How Ukraine is sapping Russia’s diesel, gasoline

By Gabriel Gavin | 05/02/2024 06:06 AM EDT

Ukraine is taking out oil refineries inside Russia, cratering Moscow’s supplies and sending local prices soaring.

A view shows the Russian oil producer Gazprom Neft's Moscow oil refinery.

Russia may need to import gasoline from reserves stored in neighboring Belarus. Natalia Kolesnikova/AFP via Getty Images

A wave of Ukrainian drone strikes on oil refineries deep inside Russia has left the Kremlin racing to defend its own territory while still waging war on its neighbor. But the attacks have also achieved the unthinkable — leaving the world’s largest petrostate running low on petrol.

Diesel prices for Russian consumers have skyrocketed, rising almost 10 percent in the past week alone, according to the government’s figures. Petrol costs have also hit a six-month high, up more than 20 percent from the start of the year as supply tightens and more and more facilities are forced to suspend production.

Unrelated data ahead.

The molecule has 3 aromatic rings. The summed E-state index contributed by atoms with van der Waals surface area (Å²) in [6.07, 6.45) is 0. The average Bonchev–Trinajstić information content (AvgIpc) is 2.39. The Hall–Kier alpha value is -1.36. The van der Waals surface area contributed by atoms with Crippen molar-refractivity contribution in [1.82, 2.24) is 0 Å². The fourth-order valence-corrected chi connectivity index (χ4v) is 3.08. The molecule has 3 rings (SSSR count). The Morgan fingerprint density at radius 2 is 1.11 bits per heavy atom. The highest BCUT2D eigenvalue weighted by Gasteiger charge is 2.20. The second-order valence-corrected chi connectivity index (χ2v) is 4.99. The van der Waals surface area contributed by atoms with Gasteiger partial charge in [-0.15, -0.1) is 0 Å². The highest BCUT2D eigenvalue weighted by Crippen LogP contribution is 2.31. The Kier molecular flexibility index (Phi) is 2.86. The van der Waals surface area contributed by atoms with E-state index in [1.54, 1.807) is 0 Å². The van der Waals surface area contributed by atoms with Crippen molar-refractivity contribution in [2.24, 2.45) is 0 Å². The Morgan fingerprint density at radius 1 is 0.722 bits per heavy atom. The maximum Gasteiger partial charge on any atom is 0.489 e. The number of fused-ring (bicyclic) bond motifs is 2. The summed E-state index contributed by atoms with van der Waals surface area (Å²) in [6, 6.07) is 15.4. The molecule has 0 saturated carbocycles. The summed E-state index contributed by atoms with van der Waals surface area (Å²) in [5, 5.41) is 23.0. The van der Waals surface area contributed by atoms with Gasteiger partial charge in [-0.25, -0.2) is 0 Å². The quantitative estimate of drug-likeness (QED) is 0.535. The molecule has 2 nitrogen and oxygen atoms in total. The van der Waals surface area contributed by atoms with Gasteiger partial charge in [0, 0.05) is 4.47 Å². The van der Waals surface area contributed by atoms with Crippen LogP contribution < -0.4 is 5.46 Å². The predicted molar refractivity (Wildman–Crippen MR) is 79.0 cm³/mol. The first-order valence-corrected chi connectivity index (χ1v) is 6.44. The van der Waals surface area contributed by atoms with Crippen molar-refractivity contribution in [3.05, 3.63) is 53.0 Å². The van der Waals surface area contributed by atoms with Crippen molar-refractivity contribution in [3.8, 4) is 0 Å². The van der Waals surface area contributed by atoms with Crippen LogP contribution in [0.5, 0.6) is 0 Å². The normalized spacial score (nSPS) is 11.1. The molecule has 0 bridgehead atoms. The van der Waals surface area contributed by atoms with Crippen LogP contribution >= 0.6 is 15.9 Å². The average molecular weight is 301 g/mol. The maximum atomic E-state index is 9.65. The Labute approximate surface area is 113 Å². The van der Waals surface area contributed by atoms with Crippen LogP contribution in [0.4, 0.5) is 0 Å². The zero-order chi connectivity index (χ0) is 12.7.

Last Wednesday, two fuel storage facilities owned by Russian energy giant Rosneft, around 500 kilometers from the border with Ukraine, were severely damaged by drones as fuel went up in smoke. More than a dozen refineries across nine Russian regions have been similarly hit this year, with officials in Kyiv saying the industry is a legitimate war target.


“It’s like a mosquito — when you can’t find it, can’t kill it and it keeps coming back night after night, you’re going to be exhausted,” Philip Ingram, a former British military intelligence officer and NATO planner, said. “It’s a very good way of taking the pressure off from the front lines.”